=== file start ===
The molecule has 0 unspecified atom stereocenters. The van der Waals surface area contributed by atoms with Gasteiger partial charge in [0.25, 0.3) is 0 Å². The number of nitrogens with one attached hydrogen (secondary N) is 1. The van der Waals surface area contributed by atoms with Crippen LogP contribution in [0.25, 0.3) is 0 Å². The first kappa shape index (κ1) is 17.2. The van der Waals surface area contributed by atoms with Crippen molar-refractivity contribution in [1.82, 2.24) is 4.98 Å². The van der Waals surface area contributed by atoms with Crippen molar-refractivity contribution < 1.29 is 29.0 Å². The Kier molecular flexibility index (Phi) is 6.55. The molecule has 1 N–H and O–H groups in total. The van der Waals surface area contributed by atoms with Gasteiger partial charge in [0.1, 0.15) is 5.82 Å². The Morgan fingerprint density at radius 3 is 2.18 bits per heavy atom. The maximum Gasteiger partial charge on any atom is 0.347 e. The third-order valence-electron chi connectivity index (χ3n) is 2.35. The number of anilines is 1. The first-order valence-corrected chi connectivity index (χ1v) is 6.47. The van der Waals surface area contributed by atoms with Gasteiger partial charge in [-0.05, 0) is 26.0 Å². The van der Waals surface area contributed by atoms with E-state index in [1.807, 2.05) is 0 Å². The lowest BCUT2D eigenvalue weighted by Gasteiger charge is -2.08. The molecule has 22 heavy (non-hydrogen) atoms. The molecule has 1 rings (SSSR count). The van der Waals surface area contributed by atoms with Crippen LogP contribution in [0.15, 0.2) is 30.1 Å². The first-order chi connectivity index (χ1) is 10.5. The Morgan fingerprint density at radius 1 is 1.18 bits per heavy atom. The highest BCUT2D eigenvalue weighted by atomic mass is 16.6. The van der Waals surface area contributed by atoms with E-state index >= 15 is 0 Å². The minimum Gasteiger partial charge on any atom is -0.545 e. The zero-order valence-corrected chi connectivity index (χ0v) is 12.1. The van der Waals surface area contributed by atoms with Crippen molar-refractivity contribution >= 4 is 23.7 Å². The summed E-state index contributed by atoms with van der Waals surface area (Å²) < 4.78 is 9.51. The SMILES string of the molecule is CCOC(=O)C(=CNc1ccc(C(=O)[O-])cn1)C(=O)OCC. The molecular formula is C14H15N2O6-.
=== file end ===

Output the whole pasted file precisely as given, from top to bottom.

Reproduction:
The molecule has 0 unspecified atom stereocenters. The van der Waals surface area contributed by atoms with Gasteiger partial charge in [0.25, 0.3) is 0 Å². The number of nitrogens with one attached hydrogen (secondary N) is 1. The van der Waals surface area contributed by atoms with Crippen LogP contribution in [0.25, 0.3) is 0 Å². The first kappa shape index (κ1) is 17.2. The van der Waals surface area contributed by atoms with Crippen molar-refractivity contribution in [1.82, 2.24) is 4.98 Å². The van der Waals surface area contributed by atoms with Crippen molar-refractivity contribution < 1.29 is 29.0 Å². The Kier molecular flexibility index (Phi) is 6.55. The molecule has 1 N–H and O–H groups in total. The van der Waals surface area contributed by atoms with Gasteiger partial charge in [0.1, 0.15) is 5.82 Å². The Morgan fingerprint density at radius 3 is 2.18 bits per heavy atom. The maximum Gasteiger partial charge on any atom is 0.347 e. The third-order valence-electron chi connectivity index (χ3n) is 2.35. The number of anilines is 1. The first-order valence-corrected chi connectivity index (χ1v) is 6.47. The van der Waals surface area contributed by atoms with Gasteiger partial charge in [-0.05, 0) is 26.0 Å². The van der Waals surface area contributed by atoms with E-state index in [1.807, 2.05) is 0 Å². The lowest BCUT2D eigenvalue weighted by Gasteiger charge is -2.08. The molecule has 22 heavy (non-hydrogen) atoms. The molecule has 1 rings (SSSR count). The van der Waals surface area contributed by atoms with Crippen LogP contribution in [0.15, 0.2) is 30.1 Å². The first-order chi connectivity index (χ1) is 10.5. The Morgan fingerprint density at radius 1 is 1.18 bits per heavy atom. The highest BCUT2D eigenvalue weighted by atomic mass is 16.6. The van der Waals surface area contributed by atoms with E-state index >= 15 is 0 Å². The minimum Gasteiger partial charge on any atom is -0.545 e. The zero-order valence-corrected chi connectivity index (χ0v) is 12.1. The van der Waals surface area contributed by atoms with Crippen molar-refractivity contribution >= 4 is 23.7 Å². The summed E-state index contributed by atoms with van der Waals surface area (Å²) < 4.78 is 9.51. The SMILES string of the molecule is CCOC(=O)C(=CNc1ccc(C(=O)[O-])cn1)C(=O)OCC. The molecular formula is C14H15N2O6-.